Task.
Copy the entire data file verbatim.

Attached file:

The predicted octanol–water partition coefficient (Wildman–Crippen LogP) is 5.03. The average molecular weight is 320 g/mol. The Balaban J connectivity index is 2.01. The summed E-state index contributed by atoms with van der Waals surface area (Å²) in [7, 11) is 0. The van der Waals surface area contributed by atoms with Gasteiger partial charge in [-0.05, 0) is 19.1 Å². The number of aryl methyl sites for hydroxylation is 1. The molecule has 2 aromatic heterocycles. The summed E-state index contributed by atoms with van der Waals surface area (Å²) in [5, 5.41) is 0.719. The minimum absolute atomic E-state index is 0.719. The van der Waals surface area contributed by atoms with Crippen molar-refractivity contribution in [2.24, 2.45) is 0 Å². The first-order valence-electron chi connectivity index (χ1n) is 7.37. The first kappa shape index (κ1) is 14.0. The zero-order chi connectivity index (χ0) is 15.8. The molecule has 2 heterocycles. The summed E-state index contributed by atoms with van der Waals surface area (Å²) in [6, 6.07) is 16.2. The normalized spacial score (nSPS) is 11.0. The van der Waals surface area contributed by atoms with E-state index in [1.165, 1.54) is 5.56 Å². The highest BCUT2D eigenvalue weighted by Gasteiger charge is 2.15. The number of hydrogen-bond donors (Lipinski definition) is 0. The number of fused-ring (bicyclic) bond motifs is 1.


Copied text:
The predicted octanol–water partition coefficient (Wildman–Crippen LogP) is 5.03. The average molecular weight is 320 g/mol. The Balaban J connectivity index is 2.01. The summed E-state index contributed by atoms with van der Waals surface area (Å²) in [7, 11) is 0. The van der Waals surface area contributed by atoms with Gasteiger partial charge in [-0.05, 0) is 19.1 Å². The number of aryl methyl sites for hydroxylation is 1. The molecule has 2 aromatic heterocycles. The summed E-state index contributed by atoms with van der Waals surface area (Å²) in [5, 5.41) is 0.719. The minimum absolute atomic E-state index is 0.719. The van der Waals surface area contributed by atoms with Crippen molar-refractivity contribution in [2.24, 2.45) is 0 Å². The first-order valence-electron chi connectivity index (χ1n) is 7.37. The first kappa shape index (κ1) is 14.0. The zero-order chi connectivity index (χ0) is 15.8. The molecule has 2 heterocycles. The summed E-state index contributed by atoms with van der Waals surface area (Å²) in [6, 6.07) is 16.2. The normalized spacial score (nSPS) is 11.0. The van der Waals surface area contributed by atoms with E-state index in [1.165, 1.54) is 5.56 Å². The highest BCUT2D eigenvalue weighted by Gasteiger charge is 2.15. The number of hydrogen-bond donors (Lipinski definition) is 0. The number of fused-ring (bicyclic) bond motifs is 1.